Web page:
We can pick up on one negative thing that a person does and then “label him.”
Did the people in your world do that? “You are awkward!” “You’re as slow as Christmas!” “You’re a dunce!” “You’ll never be pretty.” “You are totally inept!” “Don’t smile-you don’t have pretty teeth.”
We’ve done that to Thomas, the twin, the disciple called Didymus. Thomas was analytical. He was pragmatic. He was cautious. He wanted to know the facts before he became involved because once he made the decision, he would never abandon ship. He was a man of his word. He was committed. He was conscientious and honest almost to a fault. He was a man’s man.
He was a man who had the courage to say, “I don’t completely grasp what you’re saying. Would you go through that explanation again, please.” Not many men can do that-they’re too threatened.
We read in John 11:1-16, this incident: Jesus headed in the direction of Judea and his disciples tried to dissuade Him. “Rabbi, the Jews were just now seeking to stone You, and are You going there again?” He listened, gave an enigmatic answer, then announced His decision: “Let us go to Judea.”
What do you suppose the disciples thought of that? We don’t have to speculate about one of them. Thomas clenched his fists, threw back his shoulders, stuck out his chest, stepped to the front, and passionately declared, “Okay men, it’s settled! If that is His decision and He is going to die, then let’s go with Him and die, too!” We call that courage.
We would say he was a brave man; a loyal friend; someone you would want on your team because he didn’t retreat-even in the face of death.
Another encounter: Jesus said, “When everything is ready, then I will come and get you, so that you can always be with me where I am. . . . And you know where I am going and how to get there” (John 14:1-6). Thomas was the only one honest enough to say, “Lord, we do want to go with You, we want to be with you always, but we don’t know the way. Tell us, please.” None of the others standing around had the courage to confess that they didn’t have a clue-just Thomas. Don’t you know they were all relieved to have him there? And then because of the next incident we name Thomas.
It was after the resurrection. Jesus appeared to the disciples-but not all eleven were present. Thomas wasn’t in the clandestine meeting when Jesus came. They were behind closed, locked doors, fearful of the Jews. I wonder where Thomas had gone? He was very brave to leave the safety of his friends and the hiding place. When he came back from his errand, they rushed him and all started talking at once. “Guess who we just saw?” “Jesus was here and you missed him!” “He isn’t dead, Thomas! He’s alive!” “He talked to us, Tom!” “He just appeared through that door over there!” “You just missed him, Thomas! You probably passed Him on the street!”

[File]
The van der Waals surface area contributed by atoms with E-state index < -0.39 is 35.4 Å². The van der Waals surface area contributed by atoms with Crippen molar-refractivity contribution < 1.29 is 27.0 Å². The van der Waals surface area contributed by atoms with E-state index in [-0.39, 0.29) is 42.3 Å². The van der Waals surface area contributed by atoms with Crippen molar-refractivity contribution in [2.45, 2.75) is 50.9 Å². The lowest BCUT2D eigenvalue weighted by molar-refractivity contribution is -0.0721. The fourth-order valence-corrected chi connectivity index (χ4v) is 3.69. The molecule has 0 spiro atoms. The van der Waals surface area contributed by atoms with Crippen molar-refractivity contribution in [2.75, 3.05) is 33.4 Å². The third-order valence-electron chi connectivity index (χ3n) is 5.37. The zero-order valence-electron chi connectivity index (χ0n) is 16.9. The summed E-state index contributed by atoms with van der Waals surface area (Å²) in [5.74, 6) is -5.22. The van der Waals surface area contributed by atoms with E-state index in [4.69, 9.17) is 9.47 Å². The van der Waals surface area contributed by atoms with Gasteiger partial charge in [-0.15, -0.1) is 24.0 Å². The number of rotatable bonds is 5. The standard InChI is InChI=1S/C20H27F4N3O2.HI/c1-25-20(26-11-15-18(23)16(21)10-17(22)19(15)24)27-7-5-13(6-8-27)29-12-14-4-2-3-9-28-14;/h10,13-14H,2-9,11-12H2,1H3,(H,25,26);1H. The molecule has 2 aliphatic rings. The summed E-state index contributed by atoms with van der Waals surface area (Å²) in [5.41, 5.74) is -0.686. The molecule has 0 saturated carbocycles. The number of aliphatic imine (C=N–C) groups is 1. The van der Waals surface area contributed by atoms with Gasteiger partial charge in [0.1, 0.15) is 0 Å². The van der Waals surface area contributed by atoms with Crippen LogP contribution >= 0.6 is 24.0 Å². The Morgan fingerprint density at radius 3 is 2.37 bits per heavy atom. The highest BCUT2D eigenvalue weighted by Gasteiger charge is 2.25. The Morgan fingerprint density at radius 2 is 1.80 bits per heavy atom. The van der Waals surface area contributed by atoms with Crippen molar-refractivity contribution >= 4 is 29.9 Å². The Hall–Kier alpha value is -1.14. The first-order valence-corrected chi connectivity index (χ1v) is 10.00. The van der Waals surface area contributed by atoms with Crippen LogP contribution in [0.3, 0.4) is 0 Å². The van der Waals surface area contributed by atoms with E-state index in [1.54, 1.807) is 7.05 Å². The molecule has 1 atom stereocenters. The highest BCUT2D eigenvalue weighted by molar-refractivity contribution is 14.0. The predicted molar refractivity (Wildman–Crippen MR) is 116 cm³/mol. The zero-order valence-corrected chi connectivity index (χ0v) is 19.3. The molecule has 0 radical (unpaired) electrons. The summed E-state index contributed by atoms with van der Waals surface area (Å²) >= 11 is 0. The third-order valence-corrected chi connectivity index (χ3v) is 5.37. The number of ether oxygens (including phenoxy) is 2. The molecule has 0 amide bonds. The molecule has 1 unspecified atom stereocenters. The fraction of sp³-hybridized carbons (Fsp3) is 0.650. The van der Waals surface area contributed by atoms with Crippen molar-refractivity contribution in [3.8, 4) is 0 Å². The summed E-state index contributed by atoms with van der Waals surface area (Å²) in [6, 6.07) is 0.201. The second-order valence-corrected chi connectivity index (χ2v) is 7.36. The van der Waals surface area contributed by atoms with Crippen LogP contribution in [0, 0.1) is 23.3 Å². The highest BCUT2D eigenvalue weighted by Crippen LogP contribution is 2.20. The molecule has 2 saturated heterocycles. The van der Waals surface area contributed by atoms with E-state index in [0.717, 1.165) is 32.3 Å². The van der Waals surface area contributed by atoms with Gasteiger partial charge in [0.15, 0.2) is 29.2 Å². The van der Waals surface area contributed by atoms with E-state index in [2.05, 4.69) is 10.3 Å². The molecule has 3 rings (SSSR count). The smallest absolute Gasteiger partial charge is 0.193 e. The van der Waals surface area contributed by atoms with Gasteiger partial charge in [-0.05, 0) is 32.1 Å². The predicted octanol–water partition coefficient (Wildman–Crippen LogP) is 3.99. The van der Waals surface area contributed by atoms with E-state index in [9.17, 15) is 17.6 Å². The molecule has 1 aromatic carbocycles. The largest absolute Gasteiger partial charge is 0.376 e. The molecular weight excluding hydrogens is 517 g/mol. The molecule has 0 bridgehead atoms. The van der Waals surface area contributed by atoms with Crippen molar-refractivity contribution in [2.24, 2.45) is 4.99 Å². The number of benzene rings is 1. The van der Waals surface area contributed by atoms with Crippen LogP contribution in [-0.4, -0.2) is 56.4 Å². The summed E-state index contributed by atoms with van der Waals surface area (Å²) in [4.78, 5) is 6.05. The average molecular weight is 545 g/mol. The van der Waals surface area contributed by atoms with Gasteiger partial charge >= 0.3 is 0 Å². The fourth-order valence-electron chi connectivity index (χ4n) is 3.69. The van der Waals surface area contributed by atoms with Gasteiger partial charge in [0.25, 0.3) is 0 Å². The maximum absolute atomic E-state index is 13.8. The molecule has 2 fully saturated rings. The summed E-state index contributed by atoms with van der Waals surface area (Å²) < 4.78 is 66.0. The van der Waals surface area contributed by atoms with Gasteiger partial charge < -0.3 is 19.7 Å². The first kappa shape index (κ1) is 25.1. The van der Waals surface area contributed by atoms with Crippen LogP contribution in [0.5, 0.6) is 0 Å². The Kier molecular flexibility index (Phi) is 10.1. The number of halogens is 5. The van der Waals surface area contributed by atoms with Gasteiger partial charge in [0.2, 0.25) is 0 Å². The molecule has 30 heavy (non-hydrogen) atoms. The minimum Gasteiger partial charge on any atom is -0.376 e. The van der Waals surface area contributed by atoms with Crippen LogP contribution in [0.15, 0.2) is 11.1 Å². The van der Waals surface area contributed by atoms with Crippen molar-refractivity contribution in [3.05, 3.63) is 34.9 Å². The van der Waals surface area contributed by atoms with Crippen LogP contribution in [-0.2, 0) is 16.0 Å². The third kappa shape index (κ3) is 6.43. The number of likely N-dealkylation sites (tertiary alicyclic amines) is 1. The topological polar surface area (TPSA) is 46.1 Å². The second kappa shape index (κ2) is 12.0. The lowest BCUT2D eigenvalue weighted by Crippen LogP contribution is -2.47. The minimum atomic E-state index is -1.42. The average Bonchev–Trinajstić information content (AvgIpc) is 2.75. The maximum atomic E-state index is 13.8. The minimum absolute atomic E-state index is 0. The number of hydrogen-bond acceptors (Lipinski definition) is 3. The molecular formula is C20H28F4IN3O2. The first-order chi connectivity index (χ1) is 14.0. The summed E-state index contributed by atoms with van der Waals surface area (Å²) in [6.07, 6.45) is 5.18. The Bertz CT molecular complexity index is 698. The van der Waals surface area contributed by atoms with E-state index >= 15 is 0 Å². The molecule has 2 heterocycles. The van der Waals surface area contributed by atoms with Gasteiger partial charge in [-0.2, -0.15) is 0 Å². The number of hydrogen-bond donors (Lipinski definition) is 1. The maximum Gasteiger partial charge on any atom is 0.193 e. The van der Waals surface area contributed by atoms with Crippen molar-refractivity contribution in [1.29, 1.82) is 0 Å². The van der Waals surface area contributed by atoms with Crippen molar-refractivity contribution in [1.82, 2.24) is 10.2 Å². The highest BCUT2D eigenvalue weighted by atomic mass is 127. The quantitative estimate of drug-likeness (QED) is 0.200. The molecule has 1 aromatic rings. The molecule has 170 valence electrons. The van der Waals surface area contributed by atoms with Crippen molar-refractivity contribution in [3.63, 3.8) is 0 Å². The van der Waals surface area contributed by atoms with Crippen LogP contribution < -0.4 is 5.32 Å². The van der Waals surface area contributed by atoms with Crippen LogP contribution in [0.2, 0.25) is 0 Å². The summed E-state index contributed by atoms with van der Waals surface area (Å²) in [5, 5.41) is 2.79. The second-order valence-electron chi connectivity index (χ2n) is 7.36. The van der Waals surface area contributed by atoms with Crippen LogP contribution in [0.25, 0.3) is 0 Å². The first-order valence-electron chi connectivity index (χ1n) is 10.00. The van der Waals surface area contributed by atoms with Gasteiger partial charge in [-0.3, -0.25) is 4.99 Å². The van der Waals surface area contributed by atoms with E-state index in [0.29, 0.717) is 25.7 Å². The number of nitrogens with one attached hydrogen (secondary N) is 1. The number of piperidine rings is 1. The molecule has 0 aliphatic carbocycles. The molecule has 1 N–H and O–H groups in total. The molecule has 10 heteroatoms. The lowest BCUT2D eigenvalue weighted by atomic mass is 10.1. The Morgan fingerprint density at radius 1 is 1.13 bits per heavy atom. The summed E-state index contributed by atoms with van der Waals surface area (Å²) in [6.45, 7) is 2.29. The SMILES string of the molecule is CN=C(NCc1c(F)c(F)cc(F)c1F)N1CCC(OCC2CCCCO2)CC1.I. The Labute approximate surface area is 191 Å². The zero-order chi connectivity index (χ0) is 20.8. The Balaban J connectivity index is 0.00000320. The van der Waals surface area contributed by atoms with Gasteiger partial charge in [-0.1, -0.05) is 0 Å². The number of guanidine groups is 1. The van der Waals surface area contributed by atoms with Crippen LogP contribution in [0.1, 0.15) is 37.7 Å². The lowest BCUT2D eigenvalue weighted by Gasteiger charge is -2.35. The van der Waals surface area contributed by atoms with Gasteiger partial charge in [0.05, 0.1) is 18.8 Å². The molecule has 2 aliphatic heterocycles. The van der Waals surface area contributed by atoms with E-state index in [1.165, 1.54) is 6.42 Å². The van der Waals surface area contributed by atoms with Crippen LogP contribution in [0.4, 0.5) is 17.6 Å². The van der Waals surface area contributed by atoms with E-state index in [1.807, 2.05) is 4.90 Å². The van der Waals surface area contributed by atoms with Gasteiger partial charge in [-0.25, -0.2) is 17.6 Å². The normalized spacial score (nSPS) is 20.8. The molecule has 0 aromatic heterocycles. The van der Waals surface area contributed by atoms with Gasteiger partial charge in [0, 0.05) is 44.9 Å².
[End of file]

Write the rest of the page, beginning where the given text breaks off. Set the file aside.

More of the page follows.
Thomas had seen Jesus raise the dead. He was no doubt there when Lazarus stumbled out of the tomb with the grave cloths still wrapped around his body (John 11). He was there when the widow of Nain’s son crawled down off the funeral bier and embraced his mother (Luke 7:11-14). Oh, Thomas had seen the miracles, but he wanted to see Jesus with his own eyes.
I would have said the same thing. “I want to see Him, too!” Is that bad? He had invested his life in this Man that he loved. His heart had been broken at the cross, and he was risking death or imprisonment at that very moment by being with this group of “rebellious heretics!” Thomas had declared himself a follower of Jesus and he was not going to deflect. If I had been asked to guess which one of the men would make such a demand, knowing Thomas from the past, I would have said, “Why Thomas would probably be the one to say something like that.”
So we have named him. We call him Doubting Thomas. Why? Because he was “man enough” to say, “I want to see Him for myself. I want to touch His body. I want to look in His eyes once more. I want to fall on my knees and proclaim my love and devotion to Him. I want to see-then I’ll believe” (John 20:24-28).
They still met together and Thomas wasn’t pouting somewhere, angry because he had been absent from the miraculous appearing. He was committed. He had not deserted. He was loyal. He was sitting on the floor with the rest of them that night when Jesus appeared again. Jesus singled Thomas out and said, “You believe because you have seen me, Thomas? Blessed are those who do not see and yet believe.” Do you know who that is? That’s you and me.
We believe-yet we have never put our hand in His side, or touched the scars in His hands. We are blessed. Lord, I want to apologize to Thomas one of these days. I’m so sorry that we have ridiculed him all these years and have named him something less than honorable. He was really quite a man! And I want to be like him-bold, courageous, loyal, honest, a person who committed himself completely. And I can be that way-because of the Person who dwells inside this outer shell. That’s the way He is and I, too, can be a Thomas.
Photo Credit: Photo/cfe.org.au
Written by Anabel Gillham (Lifetime Guarantee Ministries) – 1928-2010
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